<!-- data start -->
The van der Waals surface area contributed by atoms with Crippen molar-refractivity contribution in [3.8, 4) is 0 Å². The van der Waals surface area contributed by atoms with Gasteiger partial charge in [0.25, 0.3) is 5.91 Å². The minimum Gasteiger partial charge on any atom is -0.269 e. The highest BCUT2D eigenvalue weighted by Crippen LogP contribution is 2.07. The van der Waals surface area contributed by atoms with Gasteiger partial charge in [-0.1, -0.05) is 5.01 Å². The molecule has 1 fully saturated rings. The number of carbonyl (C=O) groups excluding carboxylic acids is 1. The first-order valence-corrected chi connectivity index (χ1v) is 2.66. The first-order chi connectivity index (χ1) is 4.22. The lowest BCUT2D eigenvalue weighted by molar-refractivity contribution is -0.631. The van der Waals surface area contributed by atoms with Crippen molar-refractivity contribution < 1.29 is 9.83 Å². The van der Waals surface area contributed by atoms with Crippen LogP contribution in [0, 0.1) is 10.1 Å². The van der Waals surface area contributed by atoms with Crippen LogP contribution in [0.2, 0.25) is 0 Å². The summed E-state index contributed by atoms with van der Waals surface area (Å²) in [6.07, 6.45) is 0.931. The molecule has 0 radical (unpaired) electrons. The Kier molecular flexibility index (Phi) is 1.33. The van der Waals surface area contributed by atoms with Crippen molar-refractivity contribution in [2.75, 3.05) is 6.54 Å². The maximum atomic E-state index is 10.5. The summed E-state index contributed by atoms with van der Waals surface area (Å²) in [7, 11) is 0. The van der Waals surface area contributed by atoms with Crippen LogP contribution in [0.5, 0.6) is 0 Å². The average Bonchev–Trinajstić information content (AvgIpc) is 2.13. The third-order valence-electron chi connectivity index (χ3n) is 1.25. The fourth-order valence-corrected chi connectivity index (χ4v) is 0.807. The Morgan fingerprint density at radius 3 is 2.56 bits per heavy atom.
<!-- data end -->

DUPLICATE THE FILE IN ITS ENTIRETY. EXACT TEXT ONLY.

The van der Waals surface area contributed by atoms with Crippen molar-refractivity contribution in [3.8, 4) is 0 Å². The van der Waals surface area contributed by atoms with Gasteiger partial charge in [0.25, 0.3) is 5.91 Å². The minimum Gasteiger partial charge on any atom is -0.269 e. The highest BCUT2D eigenvalue weighted by Crippen LogP contribution is 2.07. The van der Waals surface area contributed by atoms with Gasteiger partial charge in [-0.1, -0.05) is 5.01 Å². The molecule has 1 fully saturated rings. The number of carbonyl (C=O) groups excluding carboxylic acids is 1. The first-order valence-corrected chi connectivity index (χ1v) is 2.66. The first-order chi connectivity index (χ1) is 4.22. The lowest BCUT2D eigenvalue weighted by molar-refractivity contribution is -0.631. The van der Waals surface area contributed by atoms with Crippen molar-refractivity contribution < 1.29 is 9.83 Å². The van der Waals surface area contributed by atoms with Crippen LogP contribution in [0, 0.1) is 10.1 Å². The van der Waals surface area contributed by atoms with Crippen LogP contribution in [0.2, 0.25) is 0 Å². The summed E-state index contributed by atoms with van der Waals surface area (Å²) in [6.07, 6.45) is 0.931. The molecule has 0 radical (unpaired) electrons. The Kier molecular flexibility index (Phi) is 1.33. The van der Waals surface area contributed by atoms with Crippen molar-refractivity contribution in [2.75, 3.05) is 6.54 Å². The maximum atomic E-state index is 10.5. The summed E-state index contributed by atoms with van der Waals surface area (Å²) in [7, 11) is 0. The van der Waals surface area contributed by atoms with Crippen LogP contribution in [0.5, 0.6) is 0 Å². The average Bonchev–Trinajstić information content (AvgIpc) is 2.13. The third-order valence-electron chi connectivity index (χ3n) is 1.25. The fourth-order valence-corrected chi connectivity index (χ4v) is 0.807. The Morgan fingerprint density at radius 3 is 2.56 bits per heavy atom.